Small Renal Masses and Drug-Eluting Stents — How to Best Balance the Risks? - Renal and Urology News

Small Renal Masses and Drug-Eluting Stents — How to Best Balance the Risks?

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A 55-year-old male with significant history of coronary artery disease is found to have an intraparenchymal 2 cm left-enhancing small renal mass (SRM) with a nephrometry score of 1+3+3+x+3=10x. The patient has undergone coronary artery stenting with drug-eluting stents (DES) two years previously and is currently on dual anti-platelet therapy with aspirin and clopidogrel.

Answer: Stopping both anti-platelet agents is not without risk even two years following DES insertion, and this risk must be appropriately integrated into decision-making.This patient illustrates the complexity of modern urologic oncology and underscores the limited tools available to quantify...

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Answer: Stopping both anti-platelet agents is not without risk even two years following DES insertion, and this risk must be appropriately integrated into decision-making.

This patient illustrates the complexity of modern urologic oncology and underscores the limited tools available to quantify critical decision-making in routine clinical practice.  A nuanced assessment of competing risks is desired to appropriately counsel this patient. 

Yet, available quantitative tools for these and other trade-offs are limited at best.1 Drug-eluting stents present a major challenge to today’s surgeons. Stopping dual anti-platelet therapy within 12 months of DES insertion is absolutely contraindicated because extremely high myocardial infarction and mortality rates have been reported.2  The agents that coat DES prevent endothelial cells from covering the stent’s inner surface, resulting in low rates of endothelial restenosis.

Consequently, if anti-platelet agents are stopped, the foreign material of the stent scaffold serves as a nidus for platelet aggregation – especially in the hypercoagulable perioperative state – resulting in acute vessel thrombosis.  Unfortunately, in over 40% of cases, DES do not have protective endothelial covering even three years after stent deployment.2  As such, completely stopping both aspirin and  clopidogrel in patients with remote history of drug-eluting stent placement is not without risk.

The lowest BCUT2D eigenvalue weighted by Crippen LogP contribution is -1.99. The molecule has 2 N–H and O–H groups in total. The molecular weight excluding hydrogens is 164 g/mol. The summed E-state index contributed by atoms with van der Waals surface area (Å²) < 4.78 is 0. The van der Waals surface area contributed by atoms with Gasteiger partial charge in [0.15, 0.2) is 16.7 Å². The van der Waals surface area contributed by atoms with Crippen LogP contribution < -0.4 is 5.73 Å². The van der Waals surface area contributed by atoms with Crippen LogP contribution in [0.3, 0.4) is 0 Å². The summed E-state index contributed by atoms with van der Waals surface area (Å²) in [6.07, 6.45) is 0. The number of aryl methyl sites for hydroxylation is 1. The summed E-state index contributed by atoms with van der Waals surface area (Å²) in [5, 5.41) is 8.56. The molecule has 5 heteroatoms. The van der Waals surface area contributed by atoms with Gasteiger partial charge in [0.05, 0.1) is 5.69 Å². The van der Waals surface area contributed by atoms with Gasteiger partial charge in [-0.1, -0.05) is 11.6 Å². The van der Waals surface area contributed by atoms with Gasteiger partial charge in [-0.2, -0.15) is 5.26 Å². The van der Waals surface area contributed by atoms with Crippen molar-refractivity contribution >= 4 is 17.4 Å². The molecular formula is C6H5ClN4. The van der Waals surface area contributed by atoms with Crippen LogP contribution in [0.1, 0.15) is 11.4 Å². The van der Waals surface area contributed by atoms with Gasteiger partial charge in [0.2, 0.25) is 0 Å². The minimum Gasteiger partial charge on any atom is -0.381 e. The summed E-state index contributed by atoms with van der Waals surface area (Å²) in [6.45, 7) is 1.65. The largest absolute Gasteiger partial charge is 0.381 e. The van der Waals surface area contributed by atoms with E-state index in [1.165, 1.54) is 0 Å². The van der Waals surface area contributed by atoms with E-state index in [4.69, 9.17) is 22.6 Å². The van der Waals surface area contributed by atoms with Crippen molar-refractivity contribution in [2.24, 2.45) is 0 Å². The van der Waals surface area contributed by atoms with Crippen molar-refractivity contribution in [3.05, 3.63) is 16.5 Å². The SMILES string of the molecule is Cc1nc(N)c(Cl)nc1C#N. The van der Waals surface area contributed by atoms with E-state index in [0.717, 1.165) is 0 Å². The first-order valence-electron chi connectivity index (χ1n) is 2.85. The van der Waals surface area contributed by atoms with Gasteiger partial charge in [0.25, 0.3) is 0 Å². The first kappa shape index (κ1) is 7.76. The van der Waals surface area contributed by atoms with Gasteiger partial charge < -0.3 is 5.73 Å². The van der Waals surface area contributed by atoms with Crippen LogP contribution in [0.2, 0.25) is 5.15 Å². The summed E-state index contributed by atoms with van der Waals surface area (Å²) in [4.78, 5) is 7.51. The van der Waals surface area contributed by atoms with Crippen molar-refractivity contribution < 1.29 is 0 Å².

Thus, more and more the mantra of “I can give back blood, but not myocardium” is starting to drive clinical practice at some centers. Accordingly, the patient in the above clinical scenario underwent an uneventful left robot-assisted partial nephrectomy, while on aspirin monotherapy. He was discharged home on post-operative day 2 without requiring a blood transfusion. Pathology demonstrated a 2 cm chromophobe renal cell carcinoma. The patient restarted clopidogrel one week after surgery.

Clearly, robust data regarding appropriate balance of risk with regard to continuing versus stopping anti-platelet therapy in urologic patients with drug-eluting coronary stents who undergo complex surgical procedures are urgently needed.

The case was prepared by Alexander Kutikov, MD, of Fox Chase Cancer Center in Philadelphia.

References

  1. Kutikov A, Egleston, BL, Wong YN, et al. Evaluating overall survival and competing risks of death in patients with localized renal cell carcinoma using a comprehensive nomogram. J Clin Oncol 2010;28:311-317.
  2. Eberli D, Chassot PG, Sulser T, et al. Urological surgery and antiplatelet drugs after cardiac and cerebrovascular accidents. J Urol 2010;183:2128-2136.
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